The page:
Sunday, May 12, 2019

Oslo Redux

We went to see the play Oslo which was presented here in  D.C. by Round House Theater at the Lansburgh downtown, the older home of the Shakespeare Theatre Company. I'd seen the play in New York and have appended my comments then from this space below this entry. Eileen needed to see the show especially because of its focus on mediation technique.

The cast here played well, although I felt the production lacked the sharpness of the Lincoln Center version. Everyone had fewer hard edges: for example, the Israeli official who is first sent in response to the demand for an upgraded presence came onto the Beaumont stage in a black leather jacket and exemplified the image of the tough character replacing the two accommodating academics who had initiated the discussions with the PLO finance minister and another high-level Palestinian. Here, he seemed like a usual pleasant diplomatic type. I also thought the leading man, the Norwegian academic-think tank leader who gets this all started, was played a bit too hammily.

But the play still packs a punch and is always worth seeing. There are few plays other than the classics that I could stand seeing more than once, but this proved to be one of them.

Here's my comments in this space a couple of years ago in April 2017:


Managed to get to see the remarkable play, Oslo, at the Vivian Beaumont, Lincoln Center, when in New York last weekend. I had heard of two of the leads, Jefferson Mays and Jennifer Ehle, before but not much and not anything about the others in this excellent ensemble cast. The play is based on how two Norwegians with foreign policy backgrounds initiated and facilitated the talks between Israelis and Palestinians that led to the Oslo Accords in the 1990s.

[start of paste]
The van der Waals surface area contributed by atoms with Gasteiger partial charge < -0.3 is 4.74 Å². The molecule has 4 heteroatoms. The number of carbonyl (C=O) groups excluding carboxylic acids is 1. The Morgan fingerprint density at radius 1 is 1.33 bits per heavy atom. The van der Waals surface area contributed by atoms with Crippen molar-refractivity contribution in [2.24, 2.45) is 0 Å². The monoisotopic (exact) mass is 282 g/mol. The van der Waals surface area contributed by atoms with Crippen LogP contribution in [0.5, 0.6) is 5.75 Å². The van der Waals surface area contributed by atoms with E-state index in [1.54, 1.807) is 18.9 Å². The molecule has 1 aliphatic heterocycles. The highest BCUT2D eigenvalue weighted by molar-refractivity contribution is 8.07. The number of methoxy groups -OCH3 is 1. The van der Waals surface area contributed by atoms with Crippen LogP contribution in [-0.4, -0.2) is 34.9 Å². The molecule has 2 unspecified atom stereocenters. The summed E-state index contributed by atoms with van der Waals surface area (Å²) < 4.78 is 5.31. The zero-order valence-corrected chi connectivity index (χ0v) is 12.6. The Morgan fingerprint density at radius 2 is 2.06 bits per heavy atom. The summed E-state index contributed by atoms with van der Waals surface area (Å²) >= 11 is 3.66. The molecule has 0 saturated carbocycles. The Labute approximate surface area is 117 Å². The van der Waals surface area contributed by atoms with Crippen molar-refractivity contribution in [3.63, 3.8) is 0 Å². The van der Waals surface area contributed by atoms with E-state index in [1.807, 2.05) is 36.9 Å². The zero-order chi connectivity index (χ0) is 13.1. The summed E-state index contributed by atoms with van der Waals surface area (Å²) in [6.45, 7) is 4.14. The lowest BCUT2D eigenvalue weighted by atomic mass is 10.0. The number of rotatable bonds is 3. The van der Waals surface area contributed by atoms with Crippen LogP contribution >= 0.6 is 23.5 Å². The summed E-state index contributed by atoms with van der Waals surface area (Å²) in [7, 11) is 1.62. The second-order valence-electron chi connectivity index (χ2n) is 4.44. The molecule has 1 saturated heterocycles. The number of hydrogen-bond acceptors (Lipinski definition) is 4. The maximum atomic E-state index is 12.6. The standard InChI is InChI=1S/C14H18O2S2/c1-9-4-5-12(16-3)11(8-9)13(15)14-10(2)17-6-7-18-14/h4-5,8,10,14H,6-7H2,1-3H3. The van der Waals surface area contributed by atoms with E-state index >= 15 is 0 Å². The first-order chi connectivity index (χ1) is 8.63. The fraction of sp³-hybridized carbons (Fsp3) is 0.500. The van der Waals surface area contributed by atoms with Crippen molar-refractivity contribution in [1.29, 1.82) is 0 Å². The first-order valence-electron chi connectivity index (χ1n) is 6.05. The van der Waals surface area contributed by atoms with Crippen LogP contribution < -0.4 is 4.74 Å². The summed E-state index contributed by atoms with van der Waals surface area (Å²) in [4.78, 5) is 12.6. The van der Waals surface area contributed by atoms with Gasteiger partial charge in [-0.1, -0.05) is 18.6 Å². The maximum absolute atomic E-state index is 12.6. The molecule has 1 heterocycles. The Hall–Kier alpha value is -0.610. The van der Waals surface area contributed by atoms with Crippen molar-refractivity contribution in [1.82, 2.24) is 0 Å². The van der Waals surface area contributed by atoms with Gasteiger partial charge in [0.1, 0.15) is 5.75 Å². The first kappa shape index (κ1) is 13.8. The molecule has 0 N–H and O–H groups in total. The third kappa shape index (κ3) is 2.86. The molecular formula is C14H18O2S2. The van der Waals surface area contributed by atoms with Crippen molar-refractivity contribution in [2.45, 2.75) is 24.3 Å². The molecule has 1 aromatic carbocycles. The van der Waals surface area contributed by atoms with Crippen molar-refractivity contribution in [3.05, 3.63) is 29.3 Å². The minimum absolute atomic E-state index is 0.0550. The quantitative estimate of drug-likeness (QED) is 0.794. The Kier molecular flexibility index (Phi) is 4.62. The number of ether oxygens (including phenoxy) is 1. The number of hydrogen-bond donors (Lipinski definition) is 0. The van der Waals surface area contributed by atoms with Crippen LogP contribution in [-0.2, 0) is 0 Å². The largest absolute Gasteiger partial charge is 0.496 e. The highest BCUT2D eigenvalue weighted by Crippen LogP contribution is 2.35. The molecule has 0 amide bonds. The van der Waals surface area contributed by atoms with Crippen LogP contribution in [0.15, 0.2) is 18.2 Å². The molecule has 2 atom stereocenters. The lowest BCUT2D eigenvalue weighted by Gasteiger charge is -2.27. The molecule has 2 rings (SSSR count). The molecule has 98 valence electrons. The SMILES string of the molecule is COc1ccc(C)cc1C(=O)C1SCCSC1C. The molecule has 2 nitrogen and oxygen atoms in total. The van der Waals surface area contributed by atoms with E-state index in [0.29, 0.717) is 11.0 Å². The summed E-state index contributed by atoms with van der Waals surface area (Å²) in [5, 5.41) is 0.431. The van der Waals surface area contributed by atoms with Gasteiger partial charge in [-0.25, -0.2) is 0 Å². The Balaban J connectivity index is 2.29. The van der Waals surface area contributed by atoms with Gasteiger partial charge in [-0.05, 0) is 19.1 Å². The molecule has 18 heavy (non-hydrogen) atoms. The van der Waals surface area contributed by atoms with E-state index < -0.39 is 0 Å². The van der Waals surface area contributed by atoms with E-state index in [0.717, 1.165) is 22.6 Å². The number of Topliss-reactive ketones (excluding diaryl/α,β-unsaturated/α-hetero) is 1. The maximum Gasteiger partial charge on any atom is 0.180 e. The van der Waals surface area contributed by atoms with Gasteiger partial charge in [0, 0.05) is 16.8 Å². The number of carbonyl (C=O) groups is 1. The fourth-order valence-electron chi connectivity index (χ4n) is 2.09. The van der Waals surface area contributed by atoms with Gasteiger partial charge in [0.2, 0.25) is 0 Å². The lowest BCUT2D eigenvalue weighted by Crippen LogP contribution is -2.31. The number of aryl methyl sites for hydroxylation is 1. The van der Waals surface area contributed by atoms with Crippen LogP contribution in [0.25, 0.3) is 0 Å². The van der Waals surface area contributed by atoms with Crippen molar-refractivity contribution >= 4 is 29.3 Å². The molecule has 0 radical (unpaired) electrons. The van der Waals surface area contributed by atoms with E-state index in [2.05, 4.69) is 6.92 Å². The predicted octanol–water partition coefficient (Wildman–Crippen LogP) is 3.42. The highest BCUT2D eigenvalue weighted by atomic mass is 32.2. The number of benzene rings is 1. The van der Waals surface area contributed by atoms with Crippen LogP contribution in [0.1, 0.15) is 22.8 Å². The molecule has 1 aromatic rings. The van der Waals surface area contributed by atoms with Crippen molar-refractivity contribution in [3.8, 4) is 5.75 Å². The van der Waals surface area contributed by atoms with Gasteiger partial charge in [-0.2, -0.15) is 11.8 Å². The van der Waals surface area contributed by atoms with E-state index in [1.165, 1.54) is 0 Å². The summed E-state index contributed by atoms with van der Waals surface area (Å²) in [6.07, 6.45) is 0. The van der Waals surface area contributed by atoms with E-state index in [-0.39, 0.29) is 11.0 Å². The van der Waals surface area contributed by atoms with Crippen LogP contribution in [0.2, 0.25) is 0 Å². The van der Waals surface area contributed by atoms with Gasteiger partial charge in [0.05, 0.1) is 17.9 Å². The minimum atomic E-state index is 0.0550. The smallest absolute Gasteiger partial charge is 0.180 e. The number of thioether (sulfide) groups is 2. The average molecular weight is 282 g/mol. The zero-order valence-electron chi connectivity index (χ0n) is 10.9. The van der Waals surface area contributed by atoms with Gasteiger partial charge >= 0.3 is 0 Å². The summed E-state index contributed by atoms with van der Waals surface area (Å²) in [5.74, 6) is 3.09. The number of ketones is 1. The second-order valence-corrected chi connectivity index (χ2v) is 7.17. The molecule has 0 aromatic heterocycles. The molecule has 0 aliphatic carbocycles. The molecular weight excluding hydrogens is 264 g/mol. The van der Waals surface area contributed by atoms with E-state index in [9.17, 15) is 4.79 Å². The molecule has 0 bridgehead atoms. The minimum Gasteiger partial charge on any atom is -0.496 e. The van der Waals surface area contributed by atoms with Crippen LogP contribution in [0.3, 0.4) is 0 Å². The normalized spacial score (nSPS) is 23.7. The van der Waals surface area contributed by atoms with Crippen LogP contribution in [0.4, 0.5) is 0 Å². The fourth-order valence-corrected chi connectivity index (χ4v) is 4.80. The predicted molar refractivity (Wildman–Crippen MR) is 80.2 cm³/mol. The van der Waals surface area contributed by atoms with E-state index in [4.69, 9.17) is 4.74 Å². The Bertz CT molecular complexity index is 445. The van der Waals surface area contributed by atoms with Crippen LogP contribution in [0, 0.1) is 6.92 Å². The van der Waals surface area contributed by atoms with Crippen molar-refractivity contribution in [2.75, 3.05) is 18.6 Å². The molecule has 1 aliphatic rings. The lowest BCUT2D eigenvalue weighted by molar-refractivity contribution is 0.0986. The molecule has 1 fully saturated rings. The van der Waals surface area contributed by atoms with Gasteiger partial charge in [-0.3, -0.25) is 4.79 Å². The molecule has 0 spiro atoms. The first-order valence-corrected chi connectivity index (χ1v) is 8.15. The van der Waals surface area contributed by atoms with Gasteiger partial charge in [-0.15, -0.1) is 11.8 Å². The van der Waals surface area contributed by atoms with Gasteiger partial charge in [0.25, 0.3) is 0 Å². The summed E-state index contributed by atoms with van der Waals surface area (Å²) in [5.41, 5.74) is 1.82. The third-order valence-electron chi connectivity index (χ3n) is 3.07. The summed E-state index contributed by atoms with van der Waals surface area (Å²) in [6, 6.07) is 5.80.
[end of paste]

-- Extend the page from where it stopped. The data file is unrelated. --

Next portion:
Mays plays a policy think-tank head who has met leading Palestinians and Israelis through his contacts in the foreign policy world. One is the finance minister of the P.L.O. and the other is a right-hand man of Shimon Peres, the legendary Israeli politician who was described upon his death last year as the last of the Israeli founders.

He manages, with the help of his wife, an official in the Norwegian foreign ministry, to bring these Israelis and Palestinians to Norway to meet. (Later, when they warm to each other, they agree that it was a shame they had ended up meeting in Norway: "It's so cold!"). But his approach proves successful: he places the men in a room together and does not join them to facilitate, mediate, or try to drive a bargain. Instead, he wants them to speak directly to the other and he makes sure they are plied with superb local cooking
It works. There are further meetings and eventually, Israel upgrades its representative and finally, a Washington lawyer is brought in to ice the deal in precise terms that Yitzhak Rabin, the Israeli prime minister, will approve. Although it all seems likely to collapse at any moment, all persevere and the Oslo Accords are signed off by both sides, in Washington, despite the steady dismissal of the American efforts to broker a deal through traditional interventionist tactics.

The performances and the play are both top-notch. It is a thrilling experience to see this play which captures why this unusual event occurred. At the end, each character states what happened to him or her after the Accords were agreed to, and many had unfortunate ends. So did the Accords, rendered mostly ineffective when Israel's government turned to the right after the rightist assassination of Rabin.

Aside from its dramatic power, the play and its performers convince you of what might have been.

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